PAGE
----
Several years ago, I met with Steve Jobs, who was looking for some alternative to making the Objective C front end free software. (This may have been due to worries about being hassled by Stepstone, rather than a desire to be uncooperative.) He asked me if it it would be legal to ship proprietary .o files to the user and have the user link them with the GNU compiler.
At that time, I envisaged the legal ramifications like some others who have recently posted on this list, so I did not see a basis for saying they could not do this.
But at the same time, I realized that it would not bode well for the GNU project if such a thing were permitted. So I responded, "I will have to check with our lawyer."
It's a good thing I did, because when I checked, I found that there was a basis for objecting to this plan. Such .o files would have implied the presence of the GNU compiler, linked with them. They would be, in effect, a way of distributing a larger program which implicitly includes the GNU compiler; as such, it must follow the terms on the GNU compiler.
I told NeXT this, and NeXT decided there was no alternative to making the Objective C front end free software. So now it is available to all of us as a part of GCC.
Note that this is not a matter of copyrighting an interface. The .o files that NeXT planned to release would have used one of the (internal) interfaces of the GNU compiler, but that was *not* what the FSF objected to. Our objection was because the use of these .o files implied linking them with the GNU compiler--the program, not just an interface.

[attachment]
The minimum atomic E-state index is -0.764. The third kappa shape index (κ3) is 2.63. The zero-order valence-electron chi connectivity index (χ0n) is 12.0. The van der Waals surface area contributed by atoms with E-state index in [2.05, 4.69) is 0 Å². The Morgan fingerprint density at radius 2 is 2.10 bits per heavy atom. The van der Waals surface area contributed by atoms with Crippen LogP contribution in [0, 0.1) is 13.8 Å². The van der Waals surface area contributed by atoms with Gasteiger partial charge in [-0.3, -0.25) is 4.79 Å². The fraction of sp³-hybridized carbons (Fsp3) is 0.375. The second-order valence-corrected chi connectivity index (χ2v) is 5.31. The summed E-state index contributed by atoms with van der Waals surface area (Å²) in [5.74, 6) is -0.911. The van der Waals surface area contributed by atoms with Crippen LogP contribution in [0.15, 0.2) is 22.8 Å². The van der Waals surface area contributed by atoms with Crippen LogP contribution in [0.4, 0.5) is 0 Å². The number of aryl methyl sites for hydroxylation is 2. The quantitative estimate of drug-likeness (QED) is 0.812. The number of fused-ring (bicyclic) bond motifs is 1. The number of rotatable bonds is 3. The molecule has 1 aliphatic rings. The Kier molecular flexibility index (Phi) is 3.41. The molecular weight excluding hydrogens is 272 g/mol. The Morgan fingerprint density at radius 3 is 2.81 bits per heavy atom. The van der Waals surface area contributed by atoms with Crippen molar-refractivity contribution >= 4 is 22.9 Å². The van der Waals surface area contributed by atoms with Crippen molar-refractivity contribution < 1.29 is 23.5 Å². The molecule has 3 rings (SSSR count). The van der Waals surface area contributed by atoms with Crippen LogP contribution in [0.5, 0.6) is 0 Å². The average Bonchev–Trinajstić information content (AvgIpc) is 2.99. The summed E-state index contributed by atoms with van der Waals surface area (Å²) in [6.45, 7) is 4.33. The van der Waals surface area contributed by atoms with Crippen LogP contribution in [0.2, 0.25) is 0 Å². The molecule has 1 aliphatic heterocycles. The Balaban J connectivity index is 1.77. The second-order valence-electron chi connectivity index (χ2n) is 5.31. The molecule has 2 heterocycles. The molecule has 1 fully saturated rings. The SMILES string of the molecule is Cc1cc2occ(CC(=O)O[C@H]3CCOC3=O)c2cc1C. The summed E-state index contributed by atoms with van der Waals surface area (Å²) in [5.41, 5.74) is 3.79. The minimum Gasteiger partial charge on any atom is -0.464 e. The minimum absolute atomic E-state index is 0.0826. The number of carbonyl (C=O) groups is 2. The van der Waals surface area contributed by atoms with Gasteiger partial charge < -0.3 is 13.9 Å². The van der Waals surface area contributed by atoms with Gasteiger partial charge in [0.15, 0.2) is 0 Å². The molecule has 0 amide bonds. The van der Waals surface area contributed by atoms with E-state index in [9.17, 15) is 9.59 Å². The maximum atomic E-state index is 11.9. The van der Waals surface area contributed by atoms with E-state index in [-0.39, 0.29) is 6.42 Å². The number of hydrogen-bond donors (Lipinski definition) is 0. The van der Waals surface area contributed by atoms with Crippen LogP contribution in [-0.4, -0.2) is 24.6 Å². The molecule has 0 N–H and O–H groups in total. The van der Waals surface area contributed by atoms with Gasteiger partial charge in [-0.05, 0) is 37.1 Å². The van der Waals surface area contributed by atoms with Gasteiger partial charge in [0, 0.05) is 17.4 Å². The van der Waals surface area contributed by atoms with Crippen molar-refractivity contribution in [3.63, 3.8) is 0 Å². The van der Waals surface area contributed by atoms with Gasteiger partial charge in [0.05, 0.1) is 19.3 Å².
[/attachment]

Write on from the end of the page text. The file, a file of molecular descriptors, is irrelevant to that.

If it were possible for a company to get around the GPL simply by dressing up changes or extensions as "separate programs that the user might link in", then the GPL would be a paper tiger. (True, we often print it on paper, but...) So it is vital for the FSF to object.
If we made this a request rather than a legal demand, some people would comply as a matter of conscience. But many others who would not. If I had told Jobs, "It is legal, but please don't," I doubt he would have heeded the request.
Many improvements to GNU software are contributed by, or funded by, companies. If they could make these improvements proprietary, many of them would. I consider these companies unethical (because making proprietary software is unethical in general), but they don't share my ethical views, and they don't feel they should forego profit for a mere request from the FSF.
The only way to make sure these improvements are free software is to make it hard to make them proprietary. That's what the GPL is for, and to make it work right, we must not permit getting around it by "having the user do the link."